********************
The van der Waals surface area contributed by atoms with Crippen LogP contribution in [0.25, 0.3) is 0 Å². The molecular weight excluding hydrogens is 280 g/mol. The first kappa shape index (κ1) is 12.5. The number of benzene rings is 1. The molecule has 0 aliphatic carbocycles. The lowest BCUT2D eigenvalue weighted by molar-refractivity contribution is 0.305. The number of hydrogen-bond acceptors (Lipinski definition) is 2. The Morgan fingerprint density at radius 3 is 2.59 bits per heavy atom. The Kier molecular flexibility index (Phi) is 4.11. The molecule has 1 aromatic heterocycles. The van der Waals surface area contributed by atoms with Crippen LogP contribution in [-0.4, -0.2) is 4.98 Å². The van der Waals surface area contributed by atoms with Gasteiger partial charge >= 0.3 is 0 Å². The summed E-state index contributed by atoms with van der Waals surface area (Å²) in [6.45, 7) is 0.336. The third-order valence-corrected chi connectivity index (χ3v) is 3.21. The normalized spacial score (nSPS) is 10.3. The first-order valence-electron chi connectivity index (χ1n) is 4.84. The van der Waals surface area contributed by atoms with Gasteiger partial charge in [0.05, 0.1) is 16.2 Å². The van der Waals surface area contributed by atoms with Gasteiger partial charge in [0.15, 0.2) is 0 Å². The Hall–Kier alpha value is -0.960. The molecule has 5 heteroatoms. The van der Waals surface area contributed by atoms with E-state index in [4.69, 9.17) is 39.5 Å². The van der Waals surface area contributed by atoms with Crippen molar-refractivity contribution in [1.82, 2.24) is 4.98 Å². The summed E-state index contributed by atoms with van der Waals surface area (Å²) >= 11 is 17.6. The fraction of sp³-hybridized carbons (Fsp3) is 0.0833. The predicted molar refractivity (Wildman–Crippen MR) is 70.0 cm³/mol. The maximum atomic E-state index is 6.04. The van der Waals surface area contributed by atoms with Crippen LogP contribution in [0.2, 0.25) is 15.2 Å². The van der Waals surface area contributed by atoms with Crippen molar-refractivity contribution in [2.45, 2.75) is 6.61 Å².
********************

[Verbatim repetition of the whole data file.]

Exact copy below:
The van der Waals surface area contributed by atoms with Crippen LogP contribution in [0.25, 0.3) is 0 Å². The molecular weight excluding hydrogens is 280 g/mol. The first kappa shape index (κ1) is 12.5. The number of benzene rings is 1. The molecule has 0 aliphatic carbocycles. The lowest BCUT2D eigenvalue weighted by molar-refractivity contribution is 0.305. The number of hydrogen-bond acceptors (Lipinski definition) is 2. The Morgan fingerprint density at radius 3 is 2.59 bits per heavy atom. The Kier molecular flexibility index (Phi) is 4.11. The molecule has 1 aromatic heterocycles. The van der Waals surface area contributed by atoms with Crippen LogP contribution in [-0.4, -0.2) is 4.98 Å². The van der Waals surface area contributed by atoms with Gasteiger partial charge >= 0.3 is 0 Å². The summed E-state index contributed by atoms with van der Waals surface area (Å²) in [6.45, 7) is 0.336. The third-order valence-corrected chi connectivity index (χ3v) is 3.21. The normalized spacial score (nSPS) is 10.3. The first-order valence-electron chi connectivity index (χ1n) is 4.84. The van der Waals surface area contributed by atoms with Gasteiger partial charge in [0.05, 0.1) is 16.2 Å². The van der Waals surface area contributed by atoms with Gasteiger partial charge in [0.15, 0.2) is 0 Å². The Hall–Kier alpha value is -0.960. The molecule has 5 heteroatoms. The van der Waals surface area contributed by atoms with E-state index in [4.69, 9.17) is 39.5 Å². The van der Waals surface area contributed by atoms with Crippen molar-refractivity contribution in [1.82, 2.24) is 4.98 Å². The summed E-state index contributed by atoms with van der Waals surface area (Å²) >= 11 is 17.6. The fraction of sp³-hybridized carbons (Fsp3) is 0.0833. The predicted molar refractivity (Wildman–Crippen MR) is 70.0 cm³/mol. The maximum atomic E-state index is 6.04. The van der Waals surface area contributed by atoms with Crippen LogP contribution in [0.2, 0.25) is 15.2 Å². The van der Waals surface area contributed by atoms with Crippen molar-refractivity contribution in [2.45, 2.75) is 6.61 Å².